"Faith" is a concept that is, more often than not, a celebrated one. Religious people of all stripes tend to say things like "my faith keeps me centered." In the perennial holiday classic "It's a Wonderful Life," a first-class angel says of Clarence Odbody - the second-class angel tasked with convincing the shattered George Bailey that life is worth living - that he has "the faith of a child," and that's meant as a compliment.
In recent years, though, people without religious faith have seen the world becoming more favorable to them. With the rise of anti-religious philosophers such as Sam Harris and Richard Dawkins, those who never had faith (or lost it at some point) are becoming more mainstream. In America, Christians are becoming fewer. The Washington Post cited a Pew Research Center survey in 2015 that said between 2007-14, people who identified as Christian dropped from 78.4 percent to 70.6 percent. Those who declare themselves without religion are growing in numbers. In the same survey, the "unaffiliated" population grew from 16.1 percent to 22.8 percent. A shift is underway.
Yet there's still a need for the faithless - who often come to their nonbelief through years of deep consideration - to experience the same kind of kinship that the faithful experience at church, temple, mosque or whatever the holy house might be. They need to be able to socialize with like-minded people.
This is why, if you had dropped into Mexico Lindo in the Fitger's complex on a recent Thursday night, you would've found a friendly group of folks sitting around, poking at baskets of chips while engaged in conversations about topics more serious than you'd usually find on a casual night out.
There, the Lake Superior Freethinkers - some of them, anyway - had gathered for their monthly "First Thursday Happy Hours." It's a regular deal, as are their "Third Wednesday Socials" and their big get-together on the first Sunday of each month at the Radisson in downtown Duluth. At these events, atheists and agnostics come together in fellowship.
"I joined because I was looking for a community of people who are interested in discussing things that are important in life, but who are also committed to using science and research in those discussions," member Dave Broman said. "I think that if we want to make our community and our world a better place, we need to make good decisions, and we need to see things the way they are. To do this, we need to rely on science and reason. LSF is a community that wants to follow the truth wherever it leads. LSF works to improve the way we understand the world, and the way we see each other and ourselves."
Jim Lyttle, the group's secretary, said that people come to the Freethinkers for different reasons. "We have members who have been hurt by religious people, or by religion itself, or who have worked to help others hurt in those ways," he said.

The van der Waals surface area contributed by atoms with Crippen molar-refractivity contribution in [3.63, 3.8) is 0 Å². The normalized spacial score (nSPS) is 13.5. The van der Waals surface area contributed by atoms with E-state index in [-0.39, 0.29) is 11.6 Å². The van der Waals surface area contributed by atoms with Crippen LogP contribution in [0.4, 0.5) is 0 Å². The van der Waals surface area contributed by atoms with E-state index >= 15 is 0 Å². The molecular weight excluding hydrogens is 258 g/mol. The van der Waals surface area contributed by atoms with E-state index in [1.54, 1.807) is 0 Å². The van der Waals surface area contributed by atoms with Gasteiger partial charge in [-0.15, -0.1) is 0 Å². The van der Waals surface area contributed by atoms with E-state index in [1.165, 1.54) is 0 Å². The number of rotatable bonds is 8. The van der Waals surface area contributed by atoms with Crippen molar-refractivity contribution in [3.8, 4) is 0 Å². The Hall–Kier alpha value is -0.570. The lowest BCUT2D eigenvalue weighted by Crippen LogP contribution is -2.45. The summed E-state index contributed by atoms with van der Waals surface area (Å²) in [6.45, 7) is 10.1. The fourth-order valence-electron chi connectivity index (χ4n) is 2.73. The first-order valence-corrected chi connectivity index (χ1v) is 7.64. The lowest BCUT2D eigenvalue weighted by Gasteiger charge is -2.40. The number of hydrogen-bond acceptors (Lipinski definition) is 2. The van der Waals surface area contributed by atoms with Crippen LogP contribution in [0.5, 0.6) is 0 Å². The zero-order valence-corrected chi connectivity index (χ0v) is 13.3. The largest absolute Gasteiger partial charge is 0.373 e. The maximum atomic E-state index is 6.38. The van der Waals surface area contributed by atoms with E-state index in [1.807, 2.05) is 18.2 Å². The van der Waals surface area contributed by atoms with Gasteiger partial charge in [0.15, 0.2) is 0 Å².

The founder of the group, Dr. William van Druten, started the LSF in 1997 in part to protest the Catholic church's role in local health care. He is a psychiatrist and saw clients who dealt with lots of guilt, Lyttle said.
"Some of us were raised without any particular concern for religion," Lyttle said. "Others of us were very religious for a long time - our president was a monk - but became disillusioned one way or another.
"Some of us, of course, want to save the planet or women or members of minority groups, or the oppressed in general. Others of us, like me, hope to discourage people from celebrating 'faith' in things or ideas that are counter to the evidence, if only for the sake of clear and critical thinking on other matters."
To a person, the members of the LSF are serious, considerate and learned, but they also are easy with a laugh or a witty remark. "I find the Freethinkers to be an endlessly varied and interesting group," said treasurer Charles Gessert, "and my life has been enriched by many discussions, dinners and happy hours with interesting skeptics."
The LSF is in the midst of working on a new mission statement to better guide their growing ranks, and the group members are excited to welcome more people in. For them, it's about establishing a safe space for discussion, where nonbelief is a welcome quality.
"The overall direction points toward encouraging a wider respect for secular thinking in our community," Gessert said. "Personally, I support that development. I do not see growth as a major goal, but since the Freethinkers tend to be older folks who have the irritating habit of dying off, we need to replenish our ranks with younger members. I would like to see affiliations with various campus groups with similar values."
"If you're looking for something more intellectual than bars, churches and sporting events," said Broman, "you should give it a try."
Learn more at www.lsfreethinkers.wordpress.com or the group's Facebook page.